A century ago, pleading causes of action presented many traps for the unwary; entire cases could collapse over minor imperfections or pleading errors. Such rigid formalism ended in 1938 with enactment of the modern Federal Rules of Civil Procedure. Specifically, Rules 8 and 15 provide much more liberal standards for pleading and amending causes of action, even allowing some plaintiffs to amend their complaints after their trials have ended. But, as the Fourth Circuit recently reminded practitioners in Dan Ryan Builders, Inc. v. Crystal Ridge Development, Inc., No. 13-2234, — F.3d —-, (4th Cir. April 20, 2015), Rule 15’s capacity to accommodate pleading errors has its limits. 

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A Brief Legal History of Baltimore Riots

By Steve Klepper (Twitter: @MDAppeal)

Wracked by feelings of powerlessness regarding Baltimore’s recent troubles, I did one thing I know how to do – I wrote a blog post.[1] I’ve seen debates on social media whether to label the events of this past week a “protest” or a “riot.” It’s a false dichotomy. We’ve had both protests and riots. And my adopted home city in fact has a long history of riots and litigation arising out of them. The decisions of the Court of Appeals of Maryland teach much about the history of Baltimore riots. Read More…

Update on Consideration of Proposed Unreported Opinion Rule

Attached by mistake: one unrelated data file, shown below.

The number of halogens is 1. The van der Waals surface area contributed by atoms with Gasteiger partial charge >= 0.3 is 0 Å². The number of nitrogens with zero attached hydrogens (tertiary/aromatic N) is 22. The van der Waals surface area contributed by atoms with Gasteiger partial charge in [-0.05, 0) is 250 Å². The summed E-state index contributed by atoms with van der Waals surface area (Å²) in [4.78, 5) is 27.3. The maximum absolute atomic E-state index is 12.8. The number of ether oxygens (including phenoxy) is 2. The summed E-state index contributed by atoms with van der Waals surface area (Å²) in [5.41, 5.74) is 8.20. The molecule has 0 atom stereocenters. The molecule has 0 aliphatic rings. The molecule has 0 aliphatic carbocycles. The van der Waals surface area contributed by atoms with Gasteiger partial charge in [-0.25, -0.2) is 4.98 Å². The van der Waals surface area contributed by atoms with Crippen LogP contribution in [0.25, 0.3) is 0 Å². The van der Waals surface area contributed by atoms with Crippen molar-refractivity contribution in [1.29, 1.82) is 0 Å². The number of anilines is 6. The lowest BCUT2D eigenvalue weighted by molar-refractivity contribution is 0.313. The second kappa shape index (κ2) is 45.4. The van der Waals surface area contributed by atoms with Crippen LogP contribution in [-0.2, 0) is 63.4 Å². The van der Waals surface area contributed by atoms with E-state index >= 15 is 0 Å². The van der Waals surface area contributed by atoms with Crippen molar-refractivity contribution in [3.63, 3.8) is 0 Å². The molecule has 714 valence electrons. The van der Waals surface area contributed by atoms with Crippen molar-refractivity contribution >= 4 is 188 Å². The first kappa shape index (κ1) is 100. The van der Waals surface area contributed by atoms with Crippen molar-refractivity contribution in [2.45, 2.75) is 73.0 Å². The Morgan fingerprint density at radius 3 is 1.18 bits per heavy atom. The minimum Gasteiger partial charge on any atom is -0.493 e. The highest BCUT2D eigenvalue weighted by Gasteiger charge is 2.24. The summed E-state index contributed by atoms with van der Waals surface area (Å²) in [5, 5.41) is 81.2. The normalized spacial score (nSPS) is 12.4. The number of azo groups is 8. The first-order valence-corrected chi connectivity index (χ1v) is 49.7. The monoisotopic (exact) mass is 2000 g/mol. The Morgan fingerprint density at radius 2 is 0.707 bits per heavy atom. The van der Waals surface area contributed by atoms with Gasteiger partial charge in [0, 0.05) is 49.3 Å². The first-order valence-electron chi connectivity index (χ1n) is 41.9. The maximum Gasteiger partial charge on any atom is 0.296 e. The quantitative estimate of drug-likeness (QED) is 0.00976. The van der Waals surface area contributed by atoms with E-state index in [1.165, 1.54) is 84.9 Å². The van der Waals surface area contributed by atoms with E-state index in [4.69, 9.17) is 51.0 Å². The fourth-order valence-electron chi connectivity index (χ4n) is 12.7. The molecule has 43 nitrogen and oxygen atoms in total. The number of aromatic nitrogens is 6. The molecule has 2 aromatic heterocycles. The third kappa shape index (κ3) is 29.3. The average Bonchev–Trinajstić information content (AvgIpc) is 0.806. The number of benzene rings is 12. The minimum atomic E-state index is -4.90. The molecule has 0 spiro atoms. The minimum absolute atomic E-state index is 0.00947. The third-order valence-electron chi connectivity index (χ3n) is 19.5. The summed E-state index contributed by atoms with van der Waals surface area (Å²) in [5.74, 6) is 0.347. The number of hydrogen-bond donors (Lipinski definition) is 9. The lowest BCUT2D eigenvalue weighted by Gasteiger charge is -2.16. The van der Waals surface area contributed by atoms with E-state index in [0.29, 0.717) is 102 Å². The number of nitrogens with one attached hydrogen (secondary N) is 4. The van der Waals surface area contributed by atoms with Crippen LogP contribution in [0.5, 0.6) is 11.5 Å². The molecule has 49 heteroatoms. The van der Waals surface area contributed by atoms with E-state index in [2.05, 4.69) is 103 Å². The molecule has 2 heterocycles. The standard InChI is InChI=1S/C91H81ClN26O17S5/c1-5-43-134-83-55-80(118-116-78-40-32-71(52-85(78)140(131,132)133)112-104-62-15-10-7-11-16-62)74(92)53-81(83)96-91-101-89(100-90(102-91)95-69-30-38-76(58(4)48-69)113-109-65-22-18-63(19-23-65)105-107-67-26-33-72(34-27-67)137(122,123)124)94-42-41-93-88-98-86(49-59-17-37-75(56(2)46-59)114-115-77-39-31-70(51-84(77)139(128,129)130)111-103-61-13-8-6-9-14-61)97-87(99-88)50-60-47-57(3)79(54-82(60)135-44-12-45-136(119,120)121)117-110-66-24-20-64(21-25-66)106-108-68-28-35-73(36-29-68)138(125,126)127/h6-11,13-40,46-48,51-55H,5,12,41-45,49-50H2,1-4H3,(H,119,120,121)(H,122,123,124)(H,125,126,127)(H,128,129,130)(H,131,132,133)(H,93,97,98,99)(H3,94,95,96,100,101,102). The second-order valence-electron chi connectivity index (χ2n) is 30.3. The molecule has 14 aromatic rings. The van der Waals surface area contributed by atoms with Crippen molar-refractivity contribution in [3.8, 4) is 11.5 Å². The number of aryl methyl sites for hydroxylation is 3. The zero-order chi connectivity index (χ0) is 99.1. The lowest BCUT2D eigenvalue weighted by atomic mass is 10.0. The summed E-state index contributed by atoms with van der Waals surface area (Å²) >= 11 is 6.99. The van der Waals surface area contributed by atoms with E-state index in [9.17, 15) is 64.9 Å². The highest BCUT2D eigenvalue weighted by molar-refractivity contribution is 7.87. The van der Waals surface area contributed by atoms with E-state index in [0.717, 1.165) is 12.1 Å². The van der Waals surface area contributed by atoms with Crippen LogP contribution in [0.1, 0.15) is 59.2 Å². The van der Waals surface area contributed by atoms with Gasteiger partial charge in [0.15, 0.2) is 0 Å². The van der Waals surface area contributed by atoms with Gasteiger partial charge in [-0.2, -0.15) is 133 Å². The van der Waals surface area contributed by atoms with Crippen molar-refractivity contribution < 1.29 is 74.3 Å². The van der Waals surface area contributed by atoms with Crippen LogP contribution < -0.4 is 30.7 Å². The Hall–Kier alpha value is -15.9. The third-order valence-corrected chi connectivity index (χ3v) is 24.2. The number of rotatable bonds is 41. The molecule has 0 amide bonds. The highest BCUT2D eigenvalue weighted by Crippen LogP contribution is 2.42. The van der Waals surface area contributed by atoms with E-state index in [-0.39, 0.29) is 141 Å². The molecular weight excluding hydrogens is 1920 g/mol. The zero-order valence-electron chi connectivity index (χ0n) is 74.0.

By Michael Wein

A lot of lively discussion ensued on this Blog and others on the proposed revisions to Md. Rule 1-104. There was a general positive reaction to the news that, for the first time, unreported opinions from the Court of Special Appeals (about 90 percent of the appellate opinions in the state) would by end of this year be made available online on the Judiciary website. Most commentary, however, focused on the proposed revisions to 1-104 that would expand the prohibition on citation of Maryland unreported opinions to include all “non-precedential,” “unreported,” and “unpublished” opinions, thereby broadly sweeping away an enormous number of previously citable decisions from across the nation, including all state and federal trial and appellate courts.

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Event: Fourth Circuit Seminar, Featuring Judges Motz, Davis, and Harris

This exciting invitation just arrived in our inbox. Big thanks to the FBA Maryland chapter!

Federal Bar Association Maryland Chapter




Panel discussion by 4th Cir. Judges Motz, Davis, and Harris

Advocacy Advice by former U.S. Solicitor General Paul D. Clement

View from Behind the Bench by Clerk of Court Patricia Connor

Round Table Discussion by Distinguished Attorneys

MAY 28th, 2015 at 1:30 p.m.

at the U.S. District Court for the District of Maryland in Baltimore

101 W. Lombard Street

Baltimore, MD 21201

Please RSVP to Kelly Cooper, Esq. at by May 14th.

Light Reception to follow